Editor’s Selections: Tapeworms, Schizophrenia, Little Ice Ages, Home Ritual Spaces, and Roman ReligionSeptember 29th, 2011 Editor's Selections 14 Comments
Krystal D’Costa selects interesting and notable ResearchBlogging.org posts in the social sciences, including anthropology, research, and philosophy. She blogs about anthropology, technology, and urban life at Anthropology in Practice.
A diverse collection to share this week:
- At Body Horrors, Rebecca Kreston tells readers tapeworms can grow 22 cm a day or 1 cm per hour – and the longest specimen every found was recorded at an alarming 25 m or 82 ft. Kreston has a somewhat terrifying history of the tapeworm in the United States among Scandinavian and Jewish populations.
- The Neuroskeptic discusses research that challenges the understanding of schizophrenia in the developing world. Existing research suggested that recovery rates were higher in developing countries, though reasons why this might be were not readily understood. The research Neuroskeptic reports on identifies some differentiators, but our skeptical host cautions that the perspectives be a bit biased.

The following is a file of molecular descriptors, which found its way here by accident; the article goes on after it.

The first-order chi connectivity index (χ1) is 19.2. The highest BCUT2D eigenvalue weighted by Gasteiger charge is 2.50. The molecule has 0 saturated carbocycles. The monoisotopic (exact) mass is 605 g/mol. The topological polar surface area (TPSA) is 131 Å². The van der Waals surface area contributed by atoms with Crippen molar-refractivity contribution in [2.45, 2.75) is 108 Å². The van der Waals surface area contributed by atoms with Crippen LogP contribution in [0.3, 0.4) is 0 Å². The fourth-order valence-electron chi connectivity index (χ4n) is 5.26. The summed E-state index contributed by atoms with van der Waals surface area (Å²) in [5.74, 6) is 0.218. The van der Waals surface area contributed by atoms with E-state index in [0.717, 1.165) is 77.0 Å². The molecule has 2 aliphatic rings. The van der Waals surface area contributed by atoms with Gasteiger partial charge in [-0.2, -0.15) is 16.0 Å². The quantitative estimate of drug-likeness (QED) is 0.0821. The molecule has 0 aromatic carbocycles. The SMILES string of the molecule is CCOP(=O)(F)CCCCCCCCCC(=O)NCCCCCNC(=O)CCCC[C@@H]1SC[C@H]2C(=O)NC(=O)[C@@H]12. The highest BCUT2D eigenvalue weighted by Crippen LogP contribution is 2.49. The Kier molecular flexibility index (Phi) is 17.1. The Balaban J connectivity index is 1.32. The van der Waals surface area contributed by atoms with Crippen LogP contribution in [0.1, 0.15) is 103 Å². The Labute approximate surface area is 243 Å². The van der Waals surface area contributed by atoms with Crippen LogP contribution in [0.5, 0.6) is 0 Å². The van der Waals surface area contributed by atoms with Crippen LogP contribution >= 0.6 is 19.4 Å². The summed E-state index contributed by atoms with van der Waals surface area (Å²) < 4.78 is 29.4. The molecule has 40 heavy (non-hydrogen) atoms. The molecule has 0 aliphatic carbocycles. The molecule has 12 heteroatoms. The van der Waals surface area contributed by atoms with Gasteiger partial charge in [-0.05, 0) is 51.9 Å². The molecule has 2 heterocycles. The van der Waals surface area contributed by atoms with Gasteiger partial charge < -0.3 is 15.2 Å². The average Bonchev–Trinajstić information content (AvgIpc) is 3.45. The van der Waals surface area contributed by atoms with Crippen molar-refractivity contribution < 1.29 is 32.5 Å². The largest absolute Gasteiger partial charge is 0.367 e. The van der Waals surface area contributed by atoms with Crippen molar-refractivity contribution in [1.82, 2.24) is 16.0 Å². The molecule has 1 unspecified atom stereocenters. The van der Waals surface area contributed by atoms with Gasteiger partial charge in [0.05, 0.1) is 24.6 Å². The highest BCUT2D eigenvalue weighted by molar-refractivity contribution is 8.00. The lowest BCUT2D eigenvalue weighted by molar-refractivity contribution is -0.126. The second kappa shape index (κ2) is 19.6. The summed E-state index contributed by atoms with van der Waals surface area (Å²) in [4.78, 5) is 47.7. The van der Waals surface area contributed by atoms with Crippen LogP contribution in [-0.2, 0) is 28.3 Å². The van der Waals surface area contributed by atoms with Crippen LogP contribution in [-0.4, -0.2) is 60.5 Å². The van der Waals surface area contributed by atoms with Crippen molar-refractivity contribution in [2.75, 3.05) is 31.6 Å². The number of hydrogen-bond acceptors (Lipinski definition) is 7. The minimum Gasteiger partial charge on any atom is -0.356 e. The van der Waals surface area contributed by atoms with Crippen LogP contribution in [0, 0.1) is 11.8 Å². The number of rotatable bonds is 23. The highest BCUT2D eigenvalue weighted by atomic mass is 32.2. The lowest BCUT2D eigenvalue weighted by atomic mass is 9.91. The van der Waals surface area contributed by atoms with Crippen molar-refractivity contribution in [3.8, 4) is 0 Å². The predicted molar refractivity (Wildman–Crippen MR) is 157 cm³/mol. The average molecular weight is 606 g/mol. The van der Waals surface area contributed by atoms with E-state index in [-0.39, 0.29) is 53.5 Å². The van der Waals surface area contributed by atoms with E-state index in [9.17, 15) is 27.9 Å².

- At Up and Down in Moxos, Umberto investigates the hypothesis that Amazonian depopulation could have helped contribute to the Little Ice Age. The proposal is that depopulation caused by European diseases would have led to more abandoned farmlands that would have been reclaimed by reforestation – the process would have had an impact on the climate, driving a cool down. Umberto examines Amazonian population counts to determine if this would have been possible.
- At Tropaion, Nikolaos Markoulakis discusses the creation of private ritual spaces within homes in Ancient Greece, tracing steps that echo in the small religious shrines that many observant people establish today.
- And finally, at Genealogy of Religion Rousseau meets Frazier as the host explores the relationship between Roman political organization and civic religion.
I’ll be back next week with more from anthropology, philosophy, and research.